In the News
Exercise Sparks New Life in Aging Adults
April 24, 2017
Rutgers Center for Exercise and Aging celebrates 15 years of bringing students and seniors together in a quest for better health
For Ruth Gottlieb, 82, and Jean Timper, 85, and members at the East Brunswick Senior Center, exercise is the high point of their day. What gets them most excited? Line dancing.
"I even dance around the house. When I'm vacuuming or cooking, I just stop and dance around and stretch. I like to be flexible," says Gottlieb, a former teacher who says her only regular exercise before retirement was running after students.
Rutgers Pioneers a New Model for Synchronous Learning
March 2, 2017
New classroom initiative could serve as a blueprint for course sharing among Big Ten schools
New technology at Rutgers is making it possible for a professor to be in two places at once while cutting down on the need for students to take a bus to class.
The university recently unveiled two new classrooms – one on the Cook/Douglass Campus and a second on the Busch Campus – outfitted with high-definition broadcast technology that divides lectures as large as 275 students into two locations.
Rutgers tests remote lecture halls
March 1, 2017
Scanning the nearly 150 students she could see from the front of her lecture halls, Rutgers University professor Sara Campbell waited for a hand.
Campbell was in a test prep session in her exercise physiology course, and when the answers started coming in she quickly called on one of the students in her classroom.
After writing that response on the chalkboard, Campbell turned her attention to a large video screen on the lecture hall's back wall and called on a student watching from a classroom on the other side of campus, nearly five miles away.
Rutgers Students Explore the Science and the Spirit of the Mediterranean Lifestyle
An eye-opening and mouth-watering trip to Greece is becoming a staple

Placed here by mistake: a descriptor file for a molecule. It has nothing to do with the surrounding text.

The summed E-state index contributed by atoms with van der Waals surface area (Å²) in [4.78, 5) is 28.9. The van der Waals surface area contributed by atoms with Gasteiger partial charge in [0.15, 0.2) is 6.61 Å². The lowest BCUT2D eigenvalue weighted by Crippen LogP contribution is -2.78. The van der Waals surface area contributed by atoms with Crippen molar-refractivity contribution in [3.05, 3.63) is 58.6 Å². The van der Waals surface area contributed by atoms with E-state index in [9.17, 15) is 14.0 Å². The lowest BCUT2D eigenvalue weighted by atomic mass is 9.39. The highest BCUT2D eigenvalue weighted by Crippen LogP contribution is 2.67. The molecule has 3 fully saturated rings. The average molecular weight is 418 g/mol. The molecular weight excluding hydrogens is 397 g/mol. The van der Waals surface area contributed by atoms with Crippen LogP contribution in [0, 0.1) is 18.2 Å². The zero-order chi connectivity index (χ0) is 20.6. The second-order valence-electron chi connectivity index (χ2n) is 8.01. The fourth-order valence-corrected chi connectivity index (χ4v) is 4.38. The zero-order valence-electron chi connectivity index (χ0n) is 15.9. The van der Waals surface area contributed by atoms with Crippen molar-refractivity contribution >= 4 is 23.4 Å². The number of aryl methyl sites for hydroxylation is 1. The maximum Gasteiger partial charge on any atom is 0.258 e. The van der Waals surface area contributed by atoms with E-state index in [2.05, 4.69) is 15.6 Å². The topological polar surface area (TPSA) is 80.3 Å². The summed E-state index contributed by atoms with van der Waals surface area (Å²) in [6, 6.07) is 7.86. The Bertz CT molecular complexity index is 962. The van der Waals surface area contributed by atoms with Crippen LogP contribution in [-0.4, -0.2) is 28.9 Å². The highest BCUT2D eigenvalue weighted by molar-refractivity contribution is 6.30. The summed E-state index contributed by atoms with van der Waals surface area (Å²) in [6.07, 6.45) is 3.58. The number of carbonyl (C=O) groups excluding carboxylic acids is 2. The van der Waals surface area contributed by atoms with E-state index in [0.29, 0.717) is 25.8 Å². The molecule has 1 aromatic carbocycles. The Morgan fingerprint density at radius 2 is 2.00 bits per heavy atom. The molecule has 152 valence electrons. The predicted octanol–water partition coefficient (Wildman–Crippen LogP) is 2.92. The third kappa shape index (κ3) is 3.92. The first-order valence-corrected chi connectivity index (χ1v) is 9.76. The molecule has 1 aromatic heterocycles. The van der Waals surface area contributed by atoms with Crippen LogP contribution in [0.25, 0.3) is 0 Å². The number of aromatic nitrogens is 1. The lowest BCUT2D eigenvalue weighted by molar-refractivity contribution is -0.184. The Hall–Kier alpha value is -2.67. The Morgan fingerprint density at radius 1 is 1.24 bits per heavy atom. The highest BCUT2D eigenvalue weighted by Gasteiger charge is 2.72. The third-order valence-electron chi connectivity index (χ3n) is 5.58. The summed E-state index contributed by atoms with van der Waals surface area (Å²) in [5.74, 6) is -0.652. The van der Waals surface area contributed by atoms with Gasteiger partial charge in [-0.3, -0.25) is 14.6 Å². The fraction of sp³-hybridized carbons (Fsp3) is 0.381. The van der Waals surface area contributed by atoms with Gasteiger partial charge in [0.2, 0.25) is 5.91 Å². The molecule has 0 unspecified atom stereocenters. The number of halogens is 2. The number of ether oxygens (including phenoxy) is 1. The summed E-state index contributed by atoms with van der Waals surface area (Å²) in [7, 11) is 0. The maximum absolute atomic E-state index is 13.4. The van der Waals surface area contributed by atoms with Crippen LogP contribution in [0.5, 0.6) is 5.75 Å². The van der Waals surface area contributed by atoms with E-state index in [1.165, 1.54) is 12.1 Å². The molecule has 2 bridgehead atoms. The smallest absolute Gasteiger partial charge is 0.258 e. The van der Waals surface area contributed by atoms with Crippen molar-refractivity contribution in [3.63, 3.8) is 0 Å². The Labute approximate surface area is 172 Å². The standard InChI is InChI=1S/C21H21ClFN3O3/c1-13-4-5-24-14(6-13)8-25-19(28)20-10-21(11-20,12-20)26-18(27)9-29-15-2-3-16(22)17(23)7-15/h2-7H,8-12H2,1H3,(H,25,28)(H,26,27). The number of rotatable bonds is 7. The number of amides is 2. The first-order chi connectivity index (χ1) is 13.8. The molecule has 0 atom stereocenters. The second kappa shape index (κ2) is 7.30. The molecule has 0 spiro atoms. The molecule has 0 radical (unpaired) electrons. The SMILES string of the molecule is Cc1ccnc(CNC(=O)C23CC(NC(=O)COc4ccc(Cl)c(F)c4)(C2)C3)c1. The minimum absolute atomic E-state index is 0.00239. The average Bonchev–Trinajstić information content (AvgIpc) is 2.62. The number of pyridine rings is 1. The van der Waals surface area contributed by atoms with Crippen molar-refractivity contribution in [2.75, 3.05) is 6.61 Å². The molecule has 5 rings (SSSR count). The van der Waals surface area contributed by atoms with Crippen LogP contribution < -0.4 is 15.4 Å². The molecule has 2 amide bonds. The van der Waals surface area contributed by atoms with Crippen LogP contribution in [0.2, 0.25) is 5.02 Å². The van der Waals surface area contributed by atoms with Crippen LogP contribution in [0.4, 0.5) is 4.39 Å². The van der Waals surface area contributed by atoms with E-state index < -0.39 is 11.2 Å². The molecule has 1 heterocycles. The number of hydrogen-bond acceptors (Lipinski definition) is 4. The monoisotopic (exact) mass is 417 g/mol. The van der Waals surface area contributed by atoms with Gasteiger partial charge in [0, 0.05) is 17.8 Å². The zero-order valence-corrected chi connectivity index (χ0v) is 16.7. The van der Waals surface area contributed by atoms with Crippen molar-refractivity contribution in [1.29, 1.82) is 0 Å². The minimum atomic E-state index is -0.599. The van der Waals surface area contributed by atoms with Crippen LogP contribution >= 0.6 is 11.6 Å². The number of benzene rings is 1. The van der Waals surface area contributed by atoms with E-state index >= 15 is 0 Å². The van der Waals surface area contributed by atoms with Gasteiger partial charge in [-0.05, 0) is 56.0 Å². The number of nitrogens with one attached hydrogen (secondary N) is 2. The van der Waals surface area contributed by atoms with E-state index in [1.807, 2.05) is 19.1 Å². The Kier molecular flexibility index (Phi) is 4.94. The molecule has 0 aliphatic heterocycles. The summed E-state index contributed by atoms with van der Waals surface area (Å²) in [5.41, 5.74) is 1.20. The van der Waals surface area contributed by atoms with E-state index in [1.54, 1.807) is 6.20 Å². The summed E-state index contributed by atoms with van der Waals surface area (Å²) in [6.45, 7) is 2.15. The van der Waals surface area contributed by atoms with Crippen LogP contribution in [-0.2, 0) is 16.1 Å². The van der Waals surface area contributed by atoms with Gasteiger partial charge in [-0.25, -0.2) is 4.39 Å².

The Mediterranean diet it everywhere these days, from the cover of splashy health and fitness magazines to the website of CNN medical correspondent Sanjay Gupta.
But a group of Rutgers students and faculty recently travelled to Greece to get beyond the headlines and fully explore the region's overall culture of healthy living, studying its specific physiological, social, and psychological elements.
Dr. Sara Campbell's Study is in the News
March 25, 2016
Can Your Workout Impact Your Gut Health? Yes—And Here's Why
Fungi, protozoans, bacteria, nonliving viruses. It might not be pretty, but the human microbiome is a beautiful thing. The approximately 100 trillion bacteria that live in our gut (and, to a lesser degree, our mouths and skin) boost indispensable functions that support metabolism, immune systems, and mental health. Ever-mounting evidence of the powers of the microbiome — some call it “the forgotten organ” — has the health-conscious among us downing probiotic-packed yogurt drinks and investing in prebiotic supplements. Now, it might have us booking into a Spin class.
The link between physical activity and gut flora was noted two years ago, when researchers published a study comparing the national rugby team of Ireland and sedentary men, which found that the elite athletes had healthier guts. But the study did not control for dietary differences among its subjects, which left room for interpretation. The latest research, however, confirms what the rugby study suggested: We can alter our bacterial structure through exercise.
“That people who move more have a more diverse microbiome is something that we noticed at my lab several years ago, but we couldn’t prove causality,” says Rob Knight, Ph.D., director of the Center for Microbiome Innovation at U.C. San Diego. “These studies are incredibly exciting.” One, published last week in the journal PLOS One, compared two sets of young mice: those that exercised and those that didn’t. Some of the rodents ate a high-fat diet, others, low fat. Over the course of 12 weeks, the rodents that ran on a wheel, regardless of diet type, experienced an increase in several helpful bacteria—some by as much as 40 percent. The study’s lead author, Sara Campbell, Ph.D., at the Department of Exercise Science and Sport Studies at Rutgers University, points out that she found exercise to be extremely effective at raising levels of butyrate, the bacteria that helps protect against colon cancer. “Exercise might also help you feel less bloated,” she says.